However, “Nafplio,” preserved in a photo, reproduced in a painting, and then preserved once more in photographs, continues to communicate, even outside of its previous contexts—it was once in a gallery, but now hangs in a living room and resides within several Facebook albums and cellphone photo galleries. Additionally, each year in the middle of April, this picture pops up as a Facebook memory for many of those who attended the exhibit. The exhibit continues to move and morph. As a result, if we can see the digital and physical as concurrent and inseparable parts of origination, production, and preservation of even seemingly “physical” rhetorical objects, then we might also be able to further discover the ways in which new media perpetuates, pervades, and enhances not only diverse media ecologies but also diverse classrooms and pedagogies. Hybrid performance, then, is not about what we see, but about the movement before, during, and after a composition—whether it be a painting or otherwise.
Preservation is not new to composition. The existence of memory studies and the number of memoir courses housed within English departments across the U.S. make it hard to state otherwise. Similarly, museums and tribute art exhibits speak to a need for preservation—of thoughts, of emotions, of concrete and abstract things. Multimodal composition has the ability to combine the concepts of the written memoir with the visuals gained from other preservation practices, and often composition scholars situate these within the new materialist lens of bricolage and assemblage. Within these foci, I think Bennett best captures their motivations when she states, “An assemblage…not only has a distinctive history of formation but a finite span of life” (Vibrant Matter 24). At first glance, this might seem to run contradictory to hybrid performance; however, Bennett goes onto illustrate how the assemblages of things change, but their vitalities don’t end; they simply set forth a new material potential (24). Performance regards movement; preservation regards many of the stops along the way. Subsequently, although not in their original capacities, materials allow for continued engagement, reproduction, preservation, and action.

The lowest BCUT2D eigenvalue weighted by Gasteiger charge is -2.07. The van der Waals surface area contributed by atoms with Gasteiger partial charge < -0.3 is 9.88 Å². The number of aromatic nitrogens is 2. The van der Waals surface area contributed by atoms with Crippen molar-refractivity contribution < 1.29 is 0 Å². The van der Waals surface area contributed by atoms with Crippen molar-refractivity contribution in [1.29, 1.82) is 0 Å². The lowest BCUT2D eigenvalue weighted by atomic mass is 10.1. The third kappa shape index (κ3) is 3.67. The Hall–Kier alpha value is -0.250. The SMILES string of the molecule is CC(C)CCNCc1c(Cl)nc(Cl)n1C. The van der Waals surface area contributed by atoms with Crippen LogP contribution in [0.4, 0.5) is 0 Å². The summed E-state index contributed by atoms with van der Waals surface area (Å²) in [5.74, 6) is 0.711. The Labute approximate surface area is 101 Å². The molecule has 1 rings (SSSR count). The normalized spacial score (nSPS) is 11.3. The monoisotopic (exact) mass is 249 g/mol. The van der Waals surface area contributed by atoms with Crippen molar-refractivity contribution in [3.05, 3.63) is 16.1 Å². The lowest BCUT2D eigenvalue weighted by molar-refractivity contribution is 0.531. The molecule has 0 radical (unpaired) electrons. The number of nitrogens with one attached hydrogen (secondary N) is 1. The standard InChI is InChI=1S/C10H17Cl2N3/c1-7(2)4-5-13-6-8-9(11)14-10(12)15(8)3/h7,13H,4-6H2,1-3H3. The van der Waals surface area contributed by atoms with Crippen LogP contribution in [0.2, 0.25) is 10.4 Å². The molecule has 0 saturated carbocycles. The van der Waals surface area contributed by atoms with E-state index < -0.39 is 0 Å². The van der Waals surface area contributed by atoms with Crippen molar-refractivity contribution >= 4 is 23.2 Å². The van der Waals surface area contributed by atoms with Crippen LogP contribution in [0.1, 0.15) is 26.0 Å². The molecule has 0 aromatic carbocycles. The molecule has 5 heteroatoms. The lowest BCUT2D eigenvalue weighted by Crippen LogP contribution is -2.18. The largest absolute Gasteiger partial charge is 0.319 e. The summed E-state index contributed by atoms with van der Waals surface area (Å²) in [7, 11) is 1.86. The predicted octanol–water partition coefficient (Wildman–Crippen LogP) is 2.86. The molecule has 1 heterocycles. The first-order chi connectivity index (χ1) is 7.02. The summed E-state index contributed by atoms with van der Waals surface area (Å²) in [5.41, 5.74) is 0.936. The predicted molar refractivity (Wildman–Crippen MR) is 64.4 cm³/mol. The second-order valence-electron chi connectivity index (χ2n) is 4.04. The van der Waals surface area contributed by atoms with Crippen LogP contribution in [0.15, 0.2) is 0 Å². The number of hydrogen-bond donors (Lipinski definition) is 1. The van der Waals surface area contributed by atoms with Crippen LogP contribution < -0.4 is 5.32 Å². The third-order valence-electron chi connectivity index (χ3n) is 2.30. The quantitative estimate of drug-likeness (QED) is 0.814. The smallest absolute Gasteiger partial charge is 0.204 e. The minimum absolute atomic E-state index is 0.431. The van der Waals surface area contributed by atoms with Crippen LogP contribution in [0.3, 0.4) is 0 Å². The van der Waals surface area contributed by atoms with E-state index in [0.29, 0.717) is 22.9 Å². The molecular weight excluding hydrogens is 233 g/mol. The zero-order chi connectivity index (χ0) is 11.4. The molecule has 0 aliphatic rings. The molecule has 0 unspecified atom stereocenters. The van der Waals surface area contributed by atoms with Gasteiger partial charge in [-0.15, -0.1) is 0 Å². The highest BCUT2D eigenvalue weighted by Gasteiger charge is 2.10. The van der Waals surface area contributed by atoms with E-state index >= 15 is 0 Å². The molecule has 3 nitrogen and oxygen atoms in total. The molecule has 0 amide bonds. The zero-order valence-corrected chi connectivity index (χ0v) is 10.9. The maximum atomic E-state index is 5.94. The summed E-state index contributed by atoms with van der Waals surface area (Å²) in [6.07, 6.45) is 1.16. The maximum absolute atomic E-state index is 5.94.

Consequently, during my show, I quoted Ralph Waldo Emerson stating that, “Every book is a quotation; and every house is a quotation out of all forests, and mines, and stone quarries; and every man is a quotation from all his ancestors.” I used this to allude to how every art piece is a quotation, or a mere fragmented reality, of the materials that preceded it. The agency and the effervescence of an object can continue even when reassembled or reconstructed. “The Family Tree” banked on this assertion during its two exhibitions, and now, continues to do so, although in a quite different capacity.
Figure 3. The Family Tree,” Sculpture, 2015. Materials: traditional playing cards, tea, coffee, hot cocoa, canning jars, baby food jars, tea lights, scanned photos, fishing line, cooling racks, & electrical tape.
Figure 4. A close-up of the photo jars.